An executive with a Chinese seafood conglomerate has accused U.S. lobster companies of dumping their products on other Asian markets at steep discounts.
Jack Liu, the Halifax, Nova Scotia, Canada-based, North American president of Chinese seafood company Zoneco, which owns the lobster-focused Capital Seafood, told the Canadian Broadcasting Company the dumping was a response to newly-imposed tariffs closing off the Chinese market to U.S. exporters.
“They are going to dump those amounts of lobster into other parts of the world,” Liu said. “We have seen that.”
Liu said U.S. lobster – often labeled as Boston lobster – is selling for at least a USD 1.00 (EUR 0.85) per pound less in Hong Kong, Malaysia, and Taiwan, putting pressure on Canadian lobster exporters.
"I believe Canadian lobster, as we speak, is somewhat losing market share in those Asian markets due to the lower price from the U.S.,” he said.
While Canadian exports to China have risen in the short-term, Liu said he is not comfortable with the situation.
"Tariffs have never been a good thing. Any sort of tariffs are going to distort and disrupt the markets and we've already seen that,” Liu said.
Liu’s hunch was partially confirmed by a report from China’s customs authority, which seized 1.67 metric tons of North American lobster being smuggled from Vietnam into China’s Guangxi Province. According to a press release, the lobsters involved in the case, valued at CNY 300,000 (USD 43,700, EUR 37,130) had been shipped to Vietnam by air. One person was arrested while attempting to bring the lobsters illegally past the Chinese border.
In interviews with SeafoodSource, executives of several Maine-based lobster companies acknowledged shifting their exports from China into other countries, including Tom Adams of Maine Coast. However, Adams said his margins were lower, and that the ongoing trade war was having an overall negative impact on the lobster market in the United States.
“We shipped to 29 different countries last year. But you don’t replace a market the size of China,” Adams said. “You’re not going to replace billions of people.
There is no doubt that U.S. exporters are changing their focus to other markets, but that is normal since they are not able to sell in China as they used to do, Geoff Irvine, executive director of The Lobster Council of Canada told SeafoodSource. Irvine said he believes Liu’s quote was taken out of context “as there is no lobster being ‘dumped.’”
“I have no knowledge, but would expect that other Asian markets, the E.U., and their domestic market would be their focus,” Irvine said.
However, one of Maine’s traditional, quasi-domestic markets is the state’s annual sales to Canadian processors. Canadian processors buy Maine lobster in massive quantities in the summer and early fall, while Canada’s lobster fishery is closed.
“What is different this year is large quantities of live lobster being bought by Canadian live shippers and sent onward,” Irvine said.
With much of Maine’s product being soft-shell and therefore more prone to damage during travel, Canada’s industry is worried about the potential for damage to the branding and reputation, Irvine said, and is re-examining its regulations around country-of-origin labeling.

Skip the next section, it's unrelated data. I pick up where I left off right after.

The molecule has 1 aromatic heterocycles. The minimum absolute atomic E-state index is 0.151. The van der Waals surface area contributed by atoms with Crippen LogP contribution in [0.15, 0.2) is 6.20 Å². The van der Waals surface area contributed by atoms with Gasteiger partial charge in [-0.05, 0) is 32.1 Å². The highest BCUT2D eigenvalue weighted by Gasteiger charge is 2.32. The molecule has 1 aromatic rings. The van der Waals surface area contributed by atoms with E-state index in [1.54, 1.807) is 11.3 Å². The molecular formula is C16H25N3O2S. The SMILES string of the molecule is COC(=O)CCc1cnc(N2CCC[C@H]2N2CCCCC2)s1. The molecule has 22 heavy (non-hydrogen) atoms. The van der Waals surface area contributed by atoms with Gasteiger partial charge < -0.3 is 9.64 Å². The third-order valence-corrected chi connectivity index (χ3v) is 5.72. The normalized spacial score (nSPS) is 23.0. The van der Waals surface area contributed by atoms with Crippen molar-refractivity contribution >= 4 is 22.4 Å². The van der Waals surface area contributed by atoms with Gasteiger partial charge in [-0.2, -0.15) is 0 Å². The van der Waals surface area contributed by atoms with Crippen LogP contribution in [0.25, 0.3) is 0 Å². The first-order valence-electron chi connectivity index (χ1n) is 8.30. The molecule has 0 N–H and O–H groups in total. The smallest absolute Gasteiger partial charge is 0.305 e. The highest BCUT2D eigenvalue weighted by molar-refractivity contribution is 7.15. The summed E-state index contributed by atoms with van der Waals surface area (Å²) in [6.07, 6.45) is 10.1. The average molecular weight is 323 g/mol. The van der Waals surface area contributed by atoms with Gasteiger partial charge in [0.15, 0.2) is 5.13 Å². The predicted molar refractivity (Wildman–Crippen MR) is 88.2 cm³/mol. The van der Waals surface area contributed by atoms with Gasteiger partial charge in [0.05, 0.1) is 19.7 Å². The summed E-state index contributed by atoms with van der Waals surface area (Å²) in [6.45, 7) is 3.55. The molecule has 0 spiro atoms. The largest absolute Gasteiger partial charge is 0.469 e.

“We are studying carefully to understand the issues, encouraging government departments to enforce the rules and informing our members of same,” he said.
Stewart Lamont, managing director of Nova Scotia, Canda-based Tangier Lobster Company, said the issue was “complicated, complicated, complicated.”
“Canadian sales to China have literally taken off since 6 July,” Lamont said. “We get three inquiries from China that are legitimate on a daily basis. We had five separate direct charters from Halifax to mainland China last week alone. This has never happened in my memory.”
Just a year ago, there was only one direct flight a week from Halifax’s Stanfield International Airport (YHZ) taking lobster to China. But as of September 2018, that total has risen to five weekly flights, plus additional direct cargo flights launched from Moncton’s Romeo LeBlanc International Airport (YQM).
Profits at Canadian lobster companies are being further enhanced by favorable landing costs currently, Lamont said.
“Stocks of Canadian live hard-shell lobster in our seasonal holding program (15 May to 15 October) are down to the last 20 percent,” he said. “Last year, we could not give them away because we paid the fishers CAD 8.00 [USD 6.17, EUR 5.25] per pound. This year, sales are much better because we paid CAD 6.50 [USD 5.02, EUR 4.27] and the China Trump [trade] war fell unexpectedly into our lap.”
But Lamont worries that the deals he’s making now might not turn into long-term relationships. He said the Chinese market is driven by “the lowest-cost model.”
“[The customers] come and go, and come back again as if they were never missing,” he said. “Capitalism or modified capitalism is brand new to them. They love volume, massive volume, because of course they have 1.4 billion consumers in their midst.”
Lamont said Canada’s positioning has improved overall with U.S.-China trade war and with the implementation of the Comprehensive Economic and Trade Agreement (CETA), which improved trade with the European Union. But he said the market’s volatility had him holding his breath as to what surprise tomorrow might bring.
“A single event that is negative can turn our world upside down in a heartbeat,” Lamont said. None of us are doing more than quietly enjoying it, knowing trouble can be around the corner.”
Photo courtesy of China's General Administration of Customs